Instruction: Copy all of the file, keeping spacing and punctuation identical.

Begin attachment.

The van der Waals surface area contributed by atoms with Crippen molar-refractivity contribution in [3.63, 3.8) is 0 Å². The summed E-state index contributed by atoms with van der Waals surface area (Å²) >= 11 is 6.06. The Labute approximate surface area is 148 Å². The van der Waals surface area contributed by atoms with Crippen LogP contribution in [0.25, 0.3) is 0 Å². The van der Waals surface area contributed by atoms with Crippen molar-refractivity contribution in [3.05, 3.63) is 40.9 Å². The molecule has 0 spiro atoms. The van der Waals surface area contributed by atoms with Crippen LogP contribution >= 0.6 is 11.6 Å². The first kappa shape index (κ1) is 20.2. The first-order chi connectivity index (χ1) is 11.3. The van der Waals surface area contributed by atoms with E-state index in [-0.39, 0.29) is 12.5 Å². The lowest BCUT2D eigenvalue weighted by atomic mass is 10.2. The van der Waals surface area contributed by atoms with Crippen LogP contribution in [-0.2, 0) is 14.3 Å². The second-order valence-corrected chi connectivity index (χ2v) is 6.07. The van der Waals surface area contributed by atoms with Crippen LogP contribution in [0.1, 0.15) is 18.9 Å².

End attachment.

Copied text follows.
The van der Waals surface area contributed by atoms with Crippen molar-refractivity contribution in [3.63, 3.8) is 0 Å². The summed E-state index contributed by atoms with van der Waals surface area (Å²) >= 11 is 6.06. The Labute approximate surface area is 148 Å². The van der Waals surface area contributed by atoms with Crippen LogP contribution in [0.25, 0.3) is 0 Å². The van der Waals surface area contributed by atoms with Crippen molar-refractivity contribution in [3.05, 3.63) is 40.9 Å². The molecule has 0 spiro atoms. The van der Waals surface area contributed by atoms with Crippen LogP contribution >= 0.6 is 11.6 Å². The first kappa shape index (κ1) is 20.2. The first-order chi connectivity index (χ1) is 11.3. The van der Waals surface area contributed by atoms with E-state index in [-0.39, 0.29) is 12.5 Å². The lowest BCUT2D eigenvalue weighted by atomic mass is 10.2. The van der Waals surface area contributed by atoms with Crippen LogP contribution in [-0.2, 0) is 14.3 Å². The second-order valence-corrected chi connectivity index (χ2v) is 6.07. The van der Waals surface area contributed by atoms with Crippen LogP contribution in [0.1, 0.15) is 18.9 Å².